ATS Automation Tooling Systems Inc. v. Chubb Insurance Company of Canada

In Carriage of Goods by Sea, Stays of Proceedings on (Updated )

Précis: The Ontario Superior Court of Justice refused a motion to temporarily stay domestic proceedings where the same dispute was on-going and subject to final arbitral decision in India.

Facts: The plaintiffs ATS and IWK brought a motion to stay proceedings against Chubb Insurance pending an arbitration proceeding in India related to the claim. The claim arose after cargo shipped from Thailand to India by IWK and was found to be irreparably damaged upon arrival at the purchasers’ inland warehouse. The cargo was shipped by sea from Thailand to Chennai, India, and then inland by truck over 2,500km to Baddi, India, where the warehouse was located. The purchaser commenced arbitration in India for the damaged cargo stating that under the purchase and sale documents IWK was responsible for the cargo until it was delivered at the warehouse. ATS made a claim on the insurance policy and Chubb denied the claim on the basis that the damage occurred during inland transit, which was not covered by the policy. Chubb asserted that the CIF policy covered cargo damage occurring aboard the ship and until the goods were offloaded in India. ATS and IWK then brought an action against the defendant insurer in Ontario. The plaintiffs contended that the outcome of the India arbitration would determine the outcome of the Ontario action in terms of finding the goods were damaged prior to over-land shipment or that there was coverage for the entire journey. The defendant did not file a statement of defense in the Ontario action, instead opting for summary judgment motion to dismiss the claim. By judicial direction in November 2017, it was determined that the stay motion be scheduled first, and the summary judgment motion be scheduled if the stay was not granted.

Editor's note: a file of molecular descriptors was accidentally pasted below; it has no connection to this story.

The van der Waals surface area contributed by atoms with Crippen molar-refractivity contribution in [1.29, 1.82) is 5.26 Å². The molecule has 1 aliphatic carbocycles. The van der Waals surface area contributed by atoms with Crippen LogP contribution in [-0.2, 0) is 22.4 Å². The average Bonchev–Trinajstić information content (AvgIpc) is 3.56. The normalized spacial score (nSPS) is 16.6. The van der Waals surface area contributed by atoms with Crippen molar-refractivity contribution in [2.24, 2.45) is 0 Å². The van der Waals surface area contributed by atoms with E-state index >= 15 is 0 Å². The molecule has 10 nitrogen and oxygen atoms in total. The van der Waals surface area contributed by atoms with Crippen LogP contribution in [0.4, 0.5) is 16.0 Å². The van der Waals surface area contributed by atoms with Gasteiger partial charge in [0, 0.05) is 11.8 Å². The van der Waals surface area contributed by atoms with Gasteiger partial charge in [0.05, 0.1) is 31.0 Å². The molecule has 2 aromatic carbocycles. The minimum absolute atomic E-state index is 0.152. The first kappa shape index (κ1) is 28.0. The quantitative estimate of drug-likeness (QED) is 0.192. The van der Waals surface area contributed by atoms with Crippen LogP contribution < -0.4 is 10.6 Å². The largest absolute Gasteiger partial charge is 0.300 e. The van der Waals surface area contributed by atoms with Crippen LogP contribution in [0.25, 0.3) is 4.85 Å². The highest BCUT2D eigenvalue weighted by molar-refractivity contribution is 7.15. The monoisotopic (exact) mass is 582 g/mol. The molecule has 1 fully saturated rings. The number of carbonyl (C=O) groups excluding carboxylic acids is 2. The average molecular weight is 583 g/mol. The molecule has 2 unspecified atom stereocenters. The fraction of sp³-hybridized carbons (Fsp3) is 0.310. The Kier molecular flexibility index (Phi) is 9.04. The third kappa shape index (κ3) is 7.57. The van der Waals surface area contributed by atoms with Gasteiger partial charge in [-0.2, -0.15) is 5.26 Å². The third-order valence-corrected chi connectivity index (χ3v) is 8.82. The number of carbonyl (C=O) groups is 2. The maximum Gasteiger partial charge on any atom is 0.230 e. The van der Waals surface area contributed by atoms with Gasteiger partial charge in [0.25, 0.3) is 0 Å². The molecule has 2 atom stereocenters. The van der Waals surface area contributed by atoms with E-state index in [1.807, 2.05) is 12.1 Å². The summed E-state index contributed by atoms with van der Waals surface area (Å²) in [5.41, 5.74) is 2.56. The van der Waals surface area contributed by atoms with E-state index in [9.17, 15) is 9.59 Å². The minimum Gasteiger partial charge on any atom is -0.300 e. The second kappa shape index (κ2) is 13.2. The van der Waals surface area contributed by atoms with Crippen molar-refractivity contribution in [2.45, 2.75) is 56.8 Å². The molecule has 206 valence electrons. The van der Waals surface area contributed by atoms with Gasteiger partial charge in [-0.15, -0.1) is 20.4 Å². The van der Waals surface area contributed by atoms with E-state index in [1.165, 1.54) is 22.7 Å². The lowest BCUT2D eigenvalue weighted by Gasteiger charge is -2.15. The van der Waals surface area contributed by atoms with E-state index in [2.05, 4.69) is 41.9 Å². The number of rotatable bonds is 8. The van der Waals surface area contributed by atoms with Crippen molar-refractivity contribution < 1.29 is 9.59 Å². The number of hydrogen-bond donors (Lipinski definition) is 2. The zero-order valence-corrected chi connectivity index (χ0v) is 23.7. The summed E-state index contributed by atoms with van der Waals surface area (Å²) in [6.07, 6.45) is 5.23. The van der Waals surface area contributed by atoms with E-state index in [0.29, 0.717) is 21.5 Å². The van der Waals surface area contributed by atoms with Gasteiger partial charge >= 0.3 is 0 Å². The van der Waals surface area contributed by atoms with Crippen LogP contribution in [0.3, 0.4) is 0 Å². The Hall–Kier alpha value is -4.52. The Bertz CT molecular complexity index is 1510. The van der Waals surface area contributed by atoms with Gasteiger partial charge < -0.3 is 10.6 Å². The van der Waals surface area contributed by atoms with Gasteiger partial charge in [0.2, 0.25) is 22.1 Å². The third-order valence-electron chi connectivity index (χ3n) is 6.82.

Decision: Request for stay refused.

Held: The Court found that the outcome of the Foreign Arbitration, or the impact of that determination on the Ontario action, could be not be predicted. In the absence of no existing schedule for the arbitration hearing in India, or evidence to say there will be arbitration in India, it was clear the prejudice in delay would all be to Chubb, as having to wait for the outcome of the arbitration in which the insurer has no right of participation was akin to a denial of justice.